My last evening at Chautauqua coincided with the company's final performance. The program included Balanchine's "Rubies" and three premieres: one by Pucci, another by McCullough, resident choreographer for North Carolina Dance Theatre, and a third by Mark Diamond, resident choreographer for the Cincinnati Opera. New York City Ballet conductor Hugo Fiorato led the orchestra.

As the program came to its close, I recalled a magisterial pronouncement from Fiorato on the subject of Bonnefoux and McBride's work, directed my way a few days earlier: "Balanchine would have been proud of what they're doing, I'll tell you. And they do it with the barest of equipment." The Amphitheater's space is still rather rudimentary for dance productions, even with the advent of portable plastic flooring. There are no wings, no front curtain, no orchestra pit; backstage is little more than a corridor. Blue velvet draperies hung from the choir seats and professional lighting only partially disguise these drawbacks.

The inconveniences made the sophisticated, highly professional performance all the more impressive, however. The dancers were polished and technically secure; their costumes had been designed by A. Christina Giannini, a designer for some of the country's finest ballet companies, as well as for Broadway; the premieres were each well crafted and enjoyable; along with the vibrant "Rubies," the entire bill was a delight.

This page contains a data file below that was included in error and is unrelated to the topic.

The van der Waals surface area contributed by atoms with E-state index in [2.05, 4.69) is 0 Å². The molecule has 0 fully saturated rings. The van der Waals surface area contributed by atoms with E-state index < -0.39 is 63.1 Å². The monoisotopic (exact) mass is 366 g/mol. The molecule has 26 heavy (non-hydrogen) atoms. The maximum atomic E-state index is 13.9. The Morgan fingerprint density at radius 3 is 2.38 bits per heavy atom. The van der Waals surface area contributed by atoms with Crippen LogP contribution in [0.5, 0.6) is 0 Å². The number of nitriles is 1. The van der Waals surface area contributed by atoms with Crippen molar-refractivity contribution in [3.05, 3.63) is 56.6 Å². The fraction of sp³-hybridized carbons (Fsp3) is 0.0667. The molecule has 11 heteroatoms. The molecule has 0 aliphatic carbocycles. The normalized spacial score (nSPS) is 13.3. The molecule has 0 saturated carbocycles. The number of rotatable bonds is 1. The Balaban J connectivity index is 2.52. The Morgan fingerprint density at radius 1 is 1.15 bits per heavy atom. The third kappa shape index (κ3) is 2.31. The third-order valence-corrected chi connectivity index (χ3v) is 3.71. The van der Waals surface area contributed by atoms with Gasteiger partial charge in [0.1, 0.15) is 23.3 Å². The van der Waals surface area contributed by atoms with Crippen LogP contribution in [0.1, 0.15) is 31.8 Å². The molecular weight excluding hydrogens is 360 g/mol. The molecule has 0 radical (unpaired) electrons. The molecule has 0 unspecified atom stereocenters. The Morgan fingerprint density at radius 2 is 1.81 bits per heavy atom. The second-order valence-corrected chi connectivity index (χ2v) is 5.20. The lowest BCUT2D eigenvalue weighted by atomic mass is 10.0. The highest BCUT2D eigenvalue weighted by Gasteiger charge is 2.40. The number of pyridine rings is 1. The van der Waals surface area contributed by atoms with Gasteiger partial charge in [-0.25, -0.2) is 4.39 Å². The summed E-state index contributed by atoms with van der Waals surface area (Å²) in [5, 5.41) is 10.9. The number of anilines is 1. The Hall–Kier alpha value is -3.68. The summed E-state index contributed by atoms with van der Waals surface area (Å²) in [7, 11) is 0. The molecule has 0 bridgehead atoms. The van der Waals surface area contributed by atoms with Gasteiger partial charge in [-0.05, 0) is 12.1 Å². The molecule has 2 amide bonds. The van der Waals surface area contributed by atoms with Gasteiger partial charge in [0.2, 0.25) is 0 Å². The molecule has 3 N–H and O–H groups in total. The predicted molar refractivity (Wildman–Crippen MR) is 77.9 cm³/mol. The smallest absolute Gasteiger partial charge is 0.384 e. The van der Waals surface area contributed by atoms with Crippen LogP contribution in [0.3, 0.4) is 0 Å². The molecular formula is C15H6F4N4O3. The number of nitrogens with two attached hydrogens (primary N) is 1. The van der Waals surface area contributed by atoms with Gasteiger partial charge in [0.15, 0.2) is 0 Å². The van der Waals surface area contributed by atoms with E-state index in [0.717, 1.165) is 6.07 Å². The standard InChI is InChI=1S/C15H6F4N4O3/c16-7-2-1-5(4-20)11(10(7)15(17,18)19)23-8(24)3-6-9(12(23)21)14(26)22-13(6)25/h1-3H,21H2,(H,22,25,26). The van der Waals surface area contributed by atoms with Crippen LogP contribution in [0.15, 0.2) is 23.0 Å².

Bonnefoux clearly feels indebted to the Chautauqua Institution for much of what he has been able to accomplish. Noting that the institution's financial help has left him free from time-consuming fund-raising, he adds: "Chautauqua is really a place where we can try things. The program can really grow in different directions, and I think that's what's going to keep it alive."


Inside the Chautauqua dance studios one beautiful morning last August, the Festival Dancers, twenty-two teenage young women and two young men, began their day with a technique class by Violette Verdy. Formerly a principal dancer with New York City Ballet, Verdy is currently a teaching associate for that company. This past year she has also been a guest teacher for the Paris Opera Ballet School and the Royal Ballet School, among several others.

Verdy's combinations are short and straightforward - a simple but solid base for a well-placed and accurate technique. With her guidance, the exercises will develop the refinements that make classical dance expressive - musicality, epaulement, phrasing. "We want everything we can get from the barre," she told the students. "Let's use it."